Pericarditis is inflammation of the thin sac that surrounds the heart. Extra fluid builds up in the 2 layers. This can make it harder for the heart to work as it should. There are many causes. Treatment depends on the cause. It may involve self-care, medicines, or surgery.
Pericarditis may go away on its own. It can take a few weeks or months until you are fully better. Sometimes, it can last longer or come back. Rest when you need to.
You will have limits on some activities until you are better.
You may need medicines to:
Take all the antibiotics you are given. Do this even when you are feeling well.
When taking medicines:
Your doctor will need to check on your progress. Be sure to go to all advised appointments.
Call your doctor if you are not getting better or you have:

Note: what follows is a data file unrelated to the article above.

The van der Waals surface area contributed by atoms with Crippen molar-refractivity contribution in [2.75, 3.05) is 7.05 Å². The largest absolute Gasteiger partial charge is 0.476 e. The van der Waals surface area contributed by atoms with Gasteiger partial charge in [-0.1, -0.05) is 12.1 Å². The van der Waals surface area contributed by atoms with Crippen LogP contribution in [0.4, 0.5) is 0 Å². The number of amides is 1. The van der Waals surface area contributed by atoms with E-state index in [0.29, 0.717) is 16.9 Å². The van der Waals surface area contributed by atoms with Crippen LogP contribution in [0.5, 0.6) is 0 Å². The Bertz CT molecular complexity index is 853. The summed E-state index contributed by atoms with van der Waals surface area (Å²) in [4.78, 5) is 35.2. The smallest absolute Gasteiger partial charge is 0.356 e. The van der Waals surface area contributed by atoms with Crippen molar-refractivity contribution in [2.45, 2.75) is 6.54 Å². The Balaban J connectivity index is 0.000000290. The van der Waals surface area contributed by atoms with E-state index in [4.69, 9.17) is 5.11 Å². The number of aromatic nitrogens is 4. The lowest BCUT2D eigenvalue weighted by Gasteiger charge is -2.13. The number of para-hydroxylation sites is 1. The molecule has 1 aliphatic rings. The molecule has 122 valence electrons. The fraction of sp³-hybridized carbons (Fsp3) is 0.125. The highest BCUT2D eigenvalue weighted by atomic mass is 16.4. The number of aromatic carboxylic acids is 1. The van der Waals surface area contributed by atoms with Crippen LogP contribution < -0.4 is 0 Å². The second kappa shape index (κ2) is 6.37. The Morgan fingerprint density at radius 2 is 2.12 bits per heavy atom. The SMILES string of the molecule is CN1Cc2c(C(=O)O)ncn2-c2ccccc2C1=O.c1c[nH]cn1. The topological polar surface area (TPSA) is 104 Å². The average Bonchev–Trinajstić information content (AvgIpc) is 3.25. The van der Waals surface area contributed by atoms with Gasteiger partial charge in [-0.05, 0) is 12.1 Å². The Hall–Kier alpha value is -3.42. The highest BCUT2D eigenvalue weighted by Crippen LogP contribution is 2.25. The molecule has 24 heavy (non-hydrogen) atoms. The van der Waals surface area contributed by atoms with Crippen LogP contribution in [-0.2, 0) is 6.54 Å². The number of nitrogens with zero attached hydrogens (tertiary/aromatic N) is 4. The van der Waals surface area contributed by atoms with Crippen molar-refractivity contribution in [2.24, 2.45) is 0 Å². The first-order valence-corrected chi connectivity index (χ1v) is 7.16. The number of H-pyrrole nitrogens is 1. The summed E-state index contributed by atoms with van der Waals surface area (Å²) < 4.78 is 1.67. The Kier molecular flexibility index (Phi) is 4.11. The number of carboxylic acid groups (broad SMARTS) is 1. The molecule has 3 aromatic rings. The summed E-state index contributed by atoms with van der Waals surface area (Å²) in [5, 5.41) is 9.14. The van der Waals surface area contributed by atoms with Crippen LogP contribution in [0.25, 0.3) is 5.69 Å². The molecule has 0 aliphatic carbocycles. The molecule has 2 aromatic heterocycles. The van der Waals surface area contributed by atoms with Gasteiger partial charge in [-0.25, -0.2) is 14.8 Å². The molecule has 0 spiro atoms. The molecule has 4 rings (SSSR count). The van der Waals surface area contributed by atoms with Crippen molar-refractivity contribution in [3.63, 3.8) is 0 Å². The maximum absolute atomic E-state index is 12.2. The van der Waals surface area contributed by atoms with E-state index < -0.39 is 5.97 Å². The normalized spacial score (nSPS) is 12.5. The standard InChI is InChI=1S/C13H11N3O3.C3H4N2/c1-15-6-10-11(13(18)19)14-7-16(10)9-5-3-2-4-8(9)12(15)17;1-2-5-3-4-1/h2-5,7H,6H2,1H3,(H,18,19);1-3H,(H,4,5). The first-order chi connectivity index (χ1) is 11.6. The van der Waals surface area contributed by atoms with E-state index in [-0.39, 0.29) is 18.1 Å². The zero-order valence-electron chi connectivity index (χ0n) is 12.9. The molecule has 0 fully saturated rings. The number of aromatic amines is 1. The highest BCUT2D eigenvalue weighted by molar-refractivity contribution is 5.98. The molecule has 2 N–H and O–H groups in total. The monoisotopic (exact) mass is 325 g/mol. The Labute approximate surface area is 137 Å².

If you think you have an emergency, call for medical help right away.
American Heart Association
National Heart, Lung, and Blood Institute
Heart and Stroke Foundation of Canada
Acute and recurrent pericarditis. EBSCO DynaMed website. Available at: https://www.dynamed.com/condition/acute-and-recurrent-pericarditis. Accessed May 18, 2021.
Pericarditis. EBSCO Nursing Reference Center website. Available at: https://www.ebscohost.com/nursing/products/nursing-reference-center. Accessed May 18, 2021.
Pericarditis. Merck Manual Professional Version website. Available at: https://www.merckmanuals.com/professional/cardiovascular-disorders/myocarditis-and-pericarditis/pericarditis. Accessed May 18, 2021.
Pericarditis. Texas Heart Institute website. Available at https://www.texasheart.org/heart-health/heart-information-center/topics/pericarditis-2. Accessed May 18, 2021.
What is pericarditis? American Heart Association website. Available at https://www.heart.org/en/health-topics/pericarditis/what-is-pericarditis#.WS8KjevytQI. Accessed May 18, 2021.
Last reviewed March 2021 by EBSCO Medical Review Board Michael J. Fucci, DO, FACC Last Updated: 10/8/2021